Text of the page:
Gideon's Blog

In direct contravention of my wife's explicit instructions, herewith I inaugurate my first blog. Long may it prosper.

For some reason, I think I have something to say to you. You think you have something to say to me? Email me at: gideonsblogger -at- yahoo -dot- com

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Tuesday, April 30, 2002
Glenn Reynolds of Instapundit points out again that The Constitution doesn't give Congress the authority to ban cloning. I'm not sure he's right that to do so would involve an over-broad reading of the commerce clause. In general, economic activity that isn't exclusively local gets wrapped up in said clause. The high-profile cases where Congressional legislation didn't meet this test weren't economic at all - e.g. the law that banned guns on school grounds. Research cloning would be undertaken by laboratories funded by pharmaceutical and biotech companies, for the purpose of obtaining patents for products traded in interstate commerce. It's hard to see how you could strike down a cloning ban without threatening a whole host of established regulatory authorities. For example, OSHA regulates laboratories. Why can OSHA do that if labs aren't engaged in interstate commerce? Anyone think the Court is going to declare OSHA unconstitutional? And how about the 1964 Civil Rights Act, also based on commerce clause reasoning, and also applied to laboratories. Anyone see it being struck down soon? Frankly, I suspect Bush could ban cloning on administrative rule basis, arguing that if any cloning is allowed then a ban on reproductive cloning is unenforceable, and that reproductive cloning is a dangerous medical practice, the sort of thing Federal agencies routinely regulate.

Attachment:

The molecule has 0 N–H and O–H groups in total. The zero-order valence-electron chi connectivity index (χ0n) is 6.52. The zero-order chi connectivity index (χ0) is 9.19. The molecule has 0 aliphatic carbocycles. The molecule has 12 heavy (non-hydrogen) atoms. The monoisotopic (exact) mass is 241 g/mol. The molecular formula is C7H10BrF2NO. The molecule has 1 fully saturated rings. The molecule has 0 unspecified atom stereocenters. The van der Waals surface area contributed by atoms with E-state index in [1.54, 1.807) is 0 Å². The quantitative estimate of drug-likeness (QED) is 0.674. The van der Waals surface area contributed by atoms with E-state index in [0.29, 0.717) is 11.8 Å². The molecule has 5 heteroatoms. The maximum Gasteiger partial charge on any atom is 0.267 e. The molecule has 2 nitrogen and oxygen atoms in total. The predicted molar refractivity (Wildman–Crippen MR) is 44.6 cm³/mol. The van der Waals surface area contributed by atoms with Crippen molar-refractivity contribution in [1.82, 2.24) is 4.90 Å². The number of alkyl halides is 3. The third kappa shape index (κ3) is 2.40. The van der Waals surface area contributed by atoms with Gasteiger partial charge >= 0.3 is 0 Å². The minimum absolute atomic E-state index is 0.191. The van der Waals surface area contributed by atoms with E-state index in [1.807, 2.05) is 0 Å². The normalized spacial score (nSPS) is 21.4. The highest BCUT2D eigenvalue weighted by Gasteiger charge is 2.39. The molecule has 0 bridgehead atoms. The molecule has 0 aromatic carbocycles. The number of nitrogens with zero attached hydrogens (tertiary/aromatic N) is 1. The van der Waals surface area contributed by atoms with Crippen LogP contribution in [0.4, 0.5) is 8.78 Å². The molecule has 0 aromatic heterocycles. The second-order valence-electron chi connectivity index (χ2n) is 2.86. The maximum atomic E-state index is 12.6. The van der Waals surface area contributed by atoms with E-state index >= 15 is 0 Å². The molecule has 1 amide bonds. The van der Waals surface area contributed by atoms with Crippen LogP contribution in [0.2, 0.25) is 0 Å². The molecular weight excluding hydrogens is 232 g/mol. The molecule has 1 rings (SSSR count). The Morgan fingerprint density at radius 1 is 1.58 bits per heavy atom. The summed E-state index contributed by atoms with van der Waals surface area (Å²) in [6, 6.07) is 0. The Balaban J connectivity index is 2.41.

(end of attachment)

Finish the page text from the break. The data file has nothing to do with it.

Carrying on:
But there's a more radical grounds for Congressional action on cloning: the 13th Amendment. You know, the one banning slavery, the ownership of a human being. I think a perfectly reasonable argument could be made that Congress does have the authority to define a human being. (The Supreme Court has already made it clear that they think that they do, per Roe v. Wade. Why does Congress have less authority than the Supremes? At least they are elected.) But of course, if Congress were to do that, it would raise the implication that the 14th Amendment might apply to unborn people, effectively imposing a ban on abortion, etc. etc. That isn't going to happen. But even if it doesn't, I'm not so sure the Court is going to rule that Congress has no legitimate say in defining what is or isn't human, and what the scope is of the state's interest in protecting humans from enslavement. Those enabling legislation clauses at the end of the civil war amendments are pretty broad.